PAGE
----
Background: When the first world war began, African American leaders pressed the government to provide Black men the right to go to combat to prove their devotion to their country. Hoping that their service would lay a stake on citizenship that the nation would have no choice but to honor, the “New Negro” of the 1920s adopted a more militant stance toward civil rights. The civil rights struggle envisioned at the time, however, made few concrete gains. Discrimination and disenfranchisement persisted.
African American leaders responded to the second world war much as they had to the first, offering their services while expecting recognition in return. They intended to fight a “Double-V” campaign against fascism abroad and racism at home. They helped to kill fascism abroad; racist policies at home survived, but only for a time. Less than a decade after the war ended, the Brown case struck down the principle of “separate but equal” in schools. A grass-roots movement emerged to challenge discrimination elsewhere. By 1965, nonviolent means had murdered Jim Crow. Yet, the1960s were nothing if not a violent decade, marred by war, riots, and assassinations. By the end of the decade, Americans were as divided in some ways as they had ever been, and hopes for integration into a single American nation largely gave way to an emphasis on the unique needs and interests of different groups within the nation.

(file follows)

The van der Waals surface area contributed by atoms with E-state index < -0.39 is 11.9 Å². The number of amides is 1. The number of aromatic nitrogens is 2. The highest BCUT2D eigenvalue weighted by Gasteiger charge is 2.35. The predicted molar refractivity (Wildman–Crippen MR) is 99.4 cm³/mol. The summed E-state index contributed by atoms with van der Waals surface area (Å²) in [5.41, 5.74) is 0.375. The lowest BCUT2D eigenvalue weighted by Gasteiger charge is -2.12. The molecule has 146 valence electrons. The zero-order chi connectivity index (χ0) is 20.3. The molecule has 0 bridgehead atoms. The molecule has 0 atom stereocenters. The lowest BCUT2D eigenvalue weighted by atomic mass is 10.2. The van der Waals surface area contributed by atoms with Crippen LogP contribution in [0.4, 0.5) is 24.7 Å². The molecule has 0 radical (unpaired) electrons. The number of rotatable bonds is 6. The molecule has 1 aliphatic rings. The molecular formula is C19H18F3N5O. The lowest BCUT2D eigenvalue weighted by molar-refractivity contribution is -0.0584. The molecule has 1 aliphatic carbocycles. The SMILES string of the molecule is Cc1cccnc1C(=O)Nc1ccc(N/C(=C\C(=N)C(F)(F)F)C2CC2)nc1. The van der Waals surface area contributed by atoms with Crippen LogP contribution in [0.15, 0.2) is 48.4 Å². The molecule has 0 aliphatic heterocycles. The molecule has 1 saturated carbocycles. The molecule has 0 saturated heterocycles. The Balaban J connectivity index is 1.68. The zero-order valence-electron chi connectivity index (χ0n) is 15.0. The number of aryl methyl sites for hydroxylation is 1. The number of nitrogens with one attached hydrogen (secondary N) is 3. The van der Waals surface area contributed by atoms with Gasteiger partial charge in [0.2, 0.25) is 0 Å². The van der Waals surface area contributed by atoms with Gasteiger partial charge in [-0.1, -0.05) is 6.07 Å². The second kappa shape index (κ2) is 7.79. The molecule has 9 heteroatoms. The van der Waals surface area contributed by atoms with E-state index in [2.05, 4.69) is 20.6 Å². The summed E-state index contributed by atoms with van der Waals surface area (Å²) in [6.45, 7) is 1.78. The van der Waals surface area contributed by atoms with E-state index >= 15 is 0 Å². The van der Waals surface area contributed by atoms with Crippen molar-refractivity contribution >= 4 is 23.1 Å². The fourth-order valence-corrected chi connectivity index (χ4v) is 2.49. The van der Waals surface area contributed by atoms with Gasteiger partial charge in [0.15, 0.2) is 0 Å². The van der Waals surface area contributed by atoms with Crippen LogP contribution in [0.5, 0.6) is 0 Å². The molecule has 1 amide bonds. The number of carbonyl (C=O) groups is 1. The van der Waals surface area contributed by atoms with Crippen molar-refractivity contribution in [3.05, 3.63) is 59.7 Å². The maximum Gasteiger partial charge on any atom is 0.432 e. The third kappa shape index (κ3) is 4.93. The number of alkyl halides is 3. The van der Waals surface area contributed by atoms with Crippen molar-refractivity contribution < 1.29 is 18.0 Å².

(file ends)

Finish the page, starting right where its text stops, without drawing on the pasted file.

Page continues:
Multimedia: Civil Rights virtual field trip
Lyrics of the freedom songs
Mavis staples lyrics – Eyes on the prize
Video: A class apart [Video] From the Films on Demand database.
Video: The way we never were: American families and the nostalgia trap
Scholarly Source: The Chicano movement: Paths to power.
Time line: Civil rights timeline.
Video: Save our history: Voices of civil rights [Video] from the Films on Demand database.
Scholarly Source: May, E. (2008). Fanning the home fires. Homeward Bound: American Families in the Cold War Era [electronic resource] NY : Basic Bks. Retrieved from Ashford University Library Ebook Collection.
Instructions: Based on your textbook and the required videos and reading, analyze the development and success of the Civil Rights Movement using the following questions as the basis of your analysis:
What precisely did the African American Civil Right Movement gain?
What objectives did it fail to achieve?
What are some similarities and differences between the African American Civil Rights movement and one other social movement pushing for equality discussed in your textbook during this period?
Your initial post should be at least 250 words in length. Support your claims with examples from the required material(s) and/or other scholarly resources, and properly cite any references. Your references and citations must be formatted according to APA style
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